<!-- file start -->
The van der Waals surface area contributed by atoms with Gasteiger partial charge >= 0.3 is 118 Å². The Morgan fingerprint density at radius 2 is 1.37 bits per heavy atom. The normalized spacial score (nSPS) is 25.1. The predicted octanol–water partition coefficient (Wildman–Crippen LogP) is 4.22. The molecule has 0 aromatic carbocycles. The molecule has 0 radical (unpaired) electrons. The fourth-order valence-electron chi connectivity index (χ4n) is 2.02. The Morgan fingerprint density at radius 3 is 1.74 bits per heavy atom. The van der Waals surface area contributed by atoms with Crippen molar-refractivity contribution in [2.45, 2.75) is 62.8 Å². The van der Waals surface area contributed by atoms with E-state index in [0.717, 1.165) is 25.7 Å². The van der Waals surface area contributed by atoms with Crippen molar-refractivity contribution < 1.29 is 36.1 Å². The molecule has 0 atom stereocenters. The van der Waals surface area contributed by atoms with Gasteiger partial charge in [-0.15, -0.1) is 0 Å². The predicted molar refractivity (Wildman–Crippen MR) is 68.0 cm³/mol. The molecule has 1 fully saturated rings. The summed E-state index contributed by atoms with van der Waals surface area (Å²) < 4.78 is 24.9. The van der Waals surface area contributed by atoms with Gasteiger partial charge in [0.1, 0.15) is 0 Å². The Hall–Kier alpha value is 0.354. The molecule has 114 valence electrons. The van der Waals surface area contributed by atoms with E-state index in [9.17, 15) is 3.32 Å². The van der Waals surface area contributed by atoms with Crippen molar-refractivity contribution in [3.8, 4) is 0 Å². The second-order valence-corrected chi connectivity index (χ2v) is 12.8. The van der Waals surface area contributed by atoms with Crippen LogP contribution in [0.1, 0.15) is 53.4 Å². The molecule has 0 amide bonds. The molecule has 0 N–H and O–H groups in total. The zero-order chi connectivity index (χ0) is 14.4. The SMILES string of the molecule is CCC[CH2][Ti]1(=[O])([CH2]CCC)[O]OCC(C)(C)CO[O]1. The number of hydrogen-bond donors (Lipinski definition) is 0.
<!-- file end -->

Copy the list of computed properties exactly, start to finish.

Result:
The van der Waals surface area contributed by atoms with Gasteiger partial charge >= 0.3 is 118 Å². The Morgan fingerprint density at radius 2 is 1.37 bits per heavy atom. The normalized spacial score (nSPS) is 25.1. The predicted octanol–water partition coefficient (Wildman–Crippen LogP) is 4.22. The molecule has 0 aromatic carbocycles. The molecule has 0 radical (unpaired) electrons. The fourth-order valence-electron chi connectivity index (χ4n) is 2.02. The Morgan fingerprint density at radius 3 is 1.74 bits per heavy atom. The van der Waals surface area contributed by atoms with Crippen molar-refractivity contribution in [2.45, 2.75) is 62.8 Å². The van der Waals surface area contributed by atoms with E-state index in [0.717, 1.165) is 25.7 Å². The van der Waals surface area contributed by atoms with Crippen molar-refractivity contribution < 1.29 is 36.1 Å². The molecule has 0 atom stereocenters. The van der Waals surface area contributed by atoms with Gasteiger partial charge in [-0.15, -0.1) is 0 Å². The predicted molar refractivity (Wildman–Crippen MR) is 68.0 cm³/mol. The molecule has 1 fully saturated rings. The summed E-state index contributed by atoms with van der Waals surface area (Å²) < 4.78 is 24.9. The van der Waals surface area contributed by atoms with Gasteiger partial charge in [0.1, 0.15) is 0 Å². The Hall–Kier alpha value is 0.354. The molecule has 114 valence electrons. The van der Waals surface area contributed by atoms with E-state index in [9.17, 15) is 3.32 Å². The van der Waals surface area contributed by atoms with Crippen molar-refractivity contribution in [3.8, 4) is 0 Å². The second-order valence-corrected chi connectivity index (χ2v) is 12.8. The van der Waals surface area contributed by atoms with Crippen LogP contribution in [0.1, 0.15) is 53.4 Å². The molecule has 0 amide bonds. The molecule has 0 N–H and O–H groups in total. The zero-order chi connectivity index (χ0) is 14.4. The SMILES string of the molecule is CCC[CH2][Ti]1(=[O])([CH2]CCC)[O]OCC(C)(C)CO[O]1. The number of hydrogen-bond donors (Lipinski definition) is 0.